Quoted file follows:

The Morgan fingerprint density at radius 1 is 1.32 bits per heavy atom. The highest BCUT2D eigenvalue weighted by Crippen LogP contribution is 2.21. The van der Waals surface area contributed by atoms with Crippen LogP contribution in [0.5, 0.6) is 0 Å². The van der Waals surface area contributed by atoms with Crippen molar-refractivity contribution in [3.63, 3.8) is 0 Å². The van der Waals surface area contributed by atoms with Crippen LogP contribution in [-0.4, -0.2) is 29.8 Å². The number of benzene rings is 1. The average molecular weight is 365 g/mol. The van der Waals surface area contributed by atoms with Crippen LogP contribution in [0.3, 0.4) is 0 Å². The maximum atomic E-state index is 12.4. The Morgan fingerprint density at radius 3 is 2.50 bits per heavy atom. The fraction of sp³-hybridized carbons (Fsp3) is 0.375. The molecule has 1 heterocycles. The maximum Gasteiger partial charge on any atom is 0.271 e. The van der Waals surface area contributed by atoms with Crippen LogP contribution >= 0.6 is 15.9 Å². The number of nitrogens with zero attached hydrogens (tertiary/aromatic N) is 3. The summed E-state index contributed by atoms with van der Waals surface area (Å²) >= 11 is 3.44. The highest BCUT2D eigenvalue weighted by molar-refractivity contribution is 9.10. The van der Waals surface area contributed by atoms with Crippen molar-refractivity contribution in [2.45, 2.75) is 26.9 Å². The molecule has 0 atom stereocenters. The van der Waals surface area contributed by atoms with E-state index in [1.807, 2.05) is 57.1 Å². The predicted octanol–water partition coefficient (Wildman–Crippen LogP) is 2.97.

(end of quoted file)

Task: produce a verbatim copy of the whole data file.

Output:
The Morgan fingerprint density at radius 1 is 1.32 bits per heavy atom. The highest BCUT2D eigenvalue weighted by Crippen LogP contribution is 2.21. The van der Waals surface area contributed by atoms with Crippen LogP contribution in [0.5, 0.6) is 0 Å². The van der Waals surface area contributed by atoms with Crippen molar-refractivity contribution in [3.63, 3.8) is 0 Å². The van der Waals surface area contributed by atoms with Crippen LogP contribution in [-0.4, -0.2) is 29.8 Å². The number of benzene rings is 1. The average molecular weight is 365 g/mol. The van der Waals surface area contributed by atoms with Crippen LogP contribution in [0.3, 0.4) is 0 Å². The maximum atomic E-state index is 12.4. The Morgan fingerprint density at radius 3 is 2.50 bits per heavy atom. The fraction of sp³-hybridized carbons (Fsp3) is 0.375. The molecule has 1 heterocycles. The maximum Gasteiger partial charge on any atom is 0.271 e. The van der Waals surface area contributed by atoms with Crippen LogP contribution >= 0.6 is 15.9 Å². The number of nitrogens with zero attached hydrogens (tertiary/aromatic N) is 3. The summed E-state index contributed by atoms with van der Waals surface area (Å²) >= 11 is 3.44. The highest BCUT2D eigenvalue weighted by molar-refractivity contribution is 9.10. The van der Waals surface area contributed by atoms with Crippen molar-refractivity contribution in [2.45, 2.75) is 26.9 Å². The molecule has 0 atom stereocenters. The van der Waals surface area contributed by atoms with E-state index in [1.807, 2.05) is 57.1 Å². The predicted octanol–water partition coefficient (Wildman–Crippen LogP) is 2.97.